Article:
We all returned drunk, phenomenally sunburnt, and in awe of what lies just a few feet below the surface of an already beautiful sea. I was more ready than ever to get to Honduras and learn how to scuba dive.

While I was on the island, the festival of Belizean independence came around. September 21st marks the day in which the country finally got it hard won independence from the tendrils of British colonisation. They celebrated it in pretty much the same way they did the previous festival, but this time with a Go Slow island flavour. Golf carts rather than truck, endless free rum punch, and just as much music filled every corner. The day was a blast from beginning to end, and by the end my legs ached from dancing, my shorts had a hole burnt into the front from grinding, and I am pretty sure I developed diabetes from the sheer amount of juice and rum I ingested.

Lisa and I spent the day together shooting pictures of the whole event. She is a talented portrait photographer and had spent a little time teaching me how to shoot someone quickly, but properly. The crowd was more than happy to pose and get involved in the shots, and their outfits, paired with the stunning backdrops, reignited my love for taking pictures.

However, I still don’t love something about this camera. It may be the body itself, with it’s damming lack of viewfinder, or perhaps the glass. Sadly, with the disgusting cost of Sony E Mount lenses, there is little chance of me forking out for a different one. I would prefer to get an older body and cheaper lenses.

On the subject of shooting, Lisa took me out for an evening to teach me portrait photography. She suffers the same issue I do, of being the one behind the camera rather than in front of it, so has few photos of herself. It’s a shame because she is wonderfully photogenic. The trip out, into the golden hours of the afternoon, was mutually beneficial. She let me use her camera, and I quickly realised the many flaws of my own.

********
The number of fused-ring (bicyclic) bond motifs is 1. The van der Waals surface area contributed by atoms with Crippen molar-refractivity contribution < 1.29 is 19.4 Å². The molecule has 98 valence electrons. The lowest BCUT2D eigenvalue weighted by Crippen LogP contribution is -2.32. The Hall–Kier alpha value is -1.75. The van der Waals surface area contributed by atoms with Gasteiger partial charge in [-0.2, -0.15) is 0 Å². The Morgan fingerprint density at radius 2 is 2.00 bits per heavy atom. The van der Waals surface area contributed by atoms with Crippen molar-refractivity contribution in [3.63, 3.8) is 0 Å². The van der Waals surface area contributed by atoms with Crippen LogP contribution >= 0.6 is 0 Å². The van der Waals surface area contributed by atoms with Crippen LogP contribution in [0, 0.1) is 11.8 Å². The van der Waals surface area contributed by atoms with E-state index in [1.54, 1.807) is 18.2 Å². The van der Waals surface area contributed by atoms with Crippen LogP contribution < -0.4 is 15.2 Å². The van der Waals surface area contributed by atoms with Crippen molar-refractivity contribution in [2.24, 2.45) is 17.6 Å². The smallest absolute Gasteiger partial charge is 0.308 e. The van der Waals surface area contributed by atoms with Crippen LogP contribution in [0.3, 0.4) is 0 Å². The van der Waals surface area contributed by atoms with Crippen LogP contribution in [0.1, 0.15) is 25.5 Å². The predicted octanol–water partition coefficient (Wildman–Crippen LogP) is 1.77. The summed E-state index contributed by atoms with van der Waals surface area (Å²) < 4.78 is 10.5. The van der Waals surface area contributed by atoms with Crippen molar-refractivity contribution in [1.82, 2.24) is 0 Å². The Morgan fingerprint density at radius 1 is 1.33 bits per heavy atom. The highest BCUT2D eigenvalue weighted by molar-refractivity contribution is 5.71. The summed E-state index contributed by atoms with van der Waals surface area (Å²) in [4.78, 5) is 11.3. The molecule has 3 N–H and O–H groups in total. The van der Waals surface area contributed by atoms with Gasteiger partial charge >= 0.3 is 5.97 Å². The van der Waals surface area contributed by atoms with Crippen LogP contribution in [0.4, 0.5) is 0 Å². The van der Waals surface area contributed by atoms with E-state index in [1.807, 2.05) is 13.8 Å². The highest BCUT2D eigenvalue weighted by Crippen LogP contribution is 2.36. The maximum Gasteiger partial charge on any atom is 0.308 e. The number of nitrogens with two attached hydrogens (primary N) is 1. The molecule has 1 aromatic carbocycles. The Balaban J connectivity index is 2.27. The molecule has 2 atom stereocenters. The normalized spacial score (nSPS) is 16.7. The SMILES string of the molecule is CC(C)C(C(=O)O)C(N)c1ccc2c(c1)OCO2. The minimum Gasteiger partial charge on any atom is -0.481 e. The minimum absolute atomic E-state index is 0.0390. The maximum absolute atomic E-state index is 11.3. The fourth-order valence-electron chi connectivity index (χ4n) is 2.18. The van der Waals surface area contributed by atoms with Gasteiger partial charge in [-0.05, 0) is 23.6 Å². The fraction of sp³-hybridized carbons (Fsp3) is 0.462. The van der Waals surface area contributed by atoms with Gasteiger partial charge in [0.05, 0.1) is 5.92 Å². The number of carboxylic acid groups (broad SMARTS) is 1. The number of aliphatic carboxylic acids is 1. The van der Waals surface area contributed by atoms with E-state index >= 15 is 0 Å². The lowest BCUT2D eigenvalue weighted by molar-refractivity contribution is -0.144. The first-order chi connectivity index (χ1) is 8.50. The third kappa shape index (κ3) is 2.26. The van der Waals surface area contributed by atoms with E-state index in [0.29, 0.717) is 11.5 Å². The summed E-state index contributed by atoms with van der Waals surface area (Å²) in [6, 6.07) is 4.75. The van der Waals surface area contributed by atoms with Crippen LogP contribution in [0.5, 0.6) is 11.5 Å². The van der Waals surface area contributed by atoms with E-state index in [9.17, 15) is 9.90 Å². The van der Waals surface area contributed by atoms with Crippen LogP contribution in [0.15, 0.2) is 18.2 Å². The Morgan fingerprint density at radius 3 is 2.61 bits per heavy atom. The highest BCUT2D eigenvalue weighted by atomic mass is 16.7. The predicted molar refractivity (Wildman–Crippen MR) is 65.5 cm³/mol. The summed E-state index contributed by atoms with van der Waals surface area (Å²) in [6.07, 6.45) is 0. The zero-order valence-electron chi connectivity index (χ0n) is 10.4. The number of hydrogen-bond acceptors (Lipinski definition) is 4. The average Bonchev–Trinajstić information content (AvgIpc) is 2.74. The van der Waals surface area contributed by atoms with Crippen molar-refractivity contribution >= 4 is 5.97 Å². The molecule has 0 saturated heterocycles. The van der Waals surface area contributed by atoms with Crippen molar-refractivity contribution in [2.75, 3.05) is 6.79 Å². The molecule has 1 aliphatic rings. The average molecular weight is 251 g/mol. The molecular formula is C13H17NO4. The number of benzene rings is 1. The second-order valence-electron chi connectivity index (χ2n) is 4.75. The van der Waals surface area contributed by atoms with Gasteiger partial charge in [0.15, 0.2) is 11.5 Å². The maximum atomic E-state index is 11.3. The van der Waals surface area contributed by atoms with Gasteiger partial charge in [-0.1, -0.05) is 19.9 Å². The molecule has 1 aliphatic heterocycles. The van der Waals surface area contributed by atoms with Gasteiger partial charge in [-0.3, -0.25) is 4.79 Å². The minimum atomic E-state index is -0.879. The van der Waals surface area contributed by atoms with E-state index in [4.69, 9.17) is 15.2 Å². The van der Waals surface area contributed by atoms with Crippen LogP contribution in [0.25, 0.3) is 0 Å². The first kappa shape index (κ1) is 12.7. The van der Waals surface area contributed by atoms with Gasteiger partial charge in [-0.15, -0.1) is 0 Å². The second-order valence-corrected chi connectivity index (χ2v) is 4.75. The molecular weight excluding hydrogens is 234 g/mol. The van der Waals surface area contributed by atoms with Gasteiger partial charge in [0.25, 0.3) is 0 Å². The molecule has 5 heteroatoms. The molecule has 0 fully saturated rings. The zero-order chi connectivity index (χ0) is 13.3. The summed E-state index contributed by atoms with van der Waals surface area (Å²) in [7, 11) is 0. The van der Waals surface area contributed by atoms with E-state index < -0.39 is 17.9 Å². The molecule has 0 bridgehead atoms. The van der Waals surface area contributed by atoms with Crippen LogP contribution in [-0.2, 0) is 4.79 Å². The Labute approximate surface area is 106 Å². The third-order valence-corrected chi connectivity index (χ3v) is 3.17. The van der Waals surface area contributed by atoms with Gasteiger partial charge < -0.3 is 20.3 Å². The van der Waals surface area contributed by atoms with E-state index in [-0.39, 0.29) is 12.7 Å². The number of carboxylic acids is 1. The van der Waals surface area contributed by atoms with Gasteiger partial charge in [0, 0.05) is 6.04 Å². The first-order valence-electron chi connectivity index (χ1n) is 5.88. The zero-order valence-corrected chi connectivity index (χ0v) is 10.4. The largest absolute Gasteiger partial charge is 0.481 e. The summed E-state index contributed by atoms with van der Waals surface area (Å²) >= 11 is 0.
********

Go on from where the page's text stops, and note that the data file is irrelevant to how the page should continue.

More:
We found a number of locations, some in the island, on the dusty roads amongst the palms and colourful wooden houses, and others on the coast as the sun began to set to make the most of the sea. The beach we went to was famous, not just for the view, but also for the 20 or 30 stingrays that come right into the shallows to nibble on your toes and eat the fish fed to them by the local hotel.

However, this evening we were there for the photography. The evening was stunning, and the sunset cast the perfect golden light. There was a slight low cloud cover, and the sea was perfectly calm. Lisa is very natural in front of the lens, and she made me feel comfortable giving direction and suggestion to how she should pose and where she should stand. I have always felt a self-consciousness about giving direction when working with a model due to it’s slightly voyeuristic nature, but being with Lisa made it feel very natural.

I took a collection of beautiful pictures and enjoyed the evening with her. The sun set and the stars came out. We spent the evening taking in the rich sky of stars and watched the fish trying to reach the moon. As with every evening on Caye Caulker, no matter where we decided to spend our time, music and laughter could be heard floating across the warm air.

Lying back and taking in the vast wealth of the night, we laid the world to rights and enjoyed the comfort of conversation between two people who have nothing to fear from one another’s opinions or ideas. I was able to speak freely, listen with interest, and float around in company that feels as natural as swimming through the gently tidal coral ocean of Caye Caulker.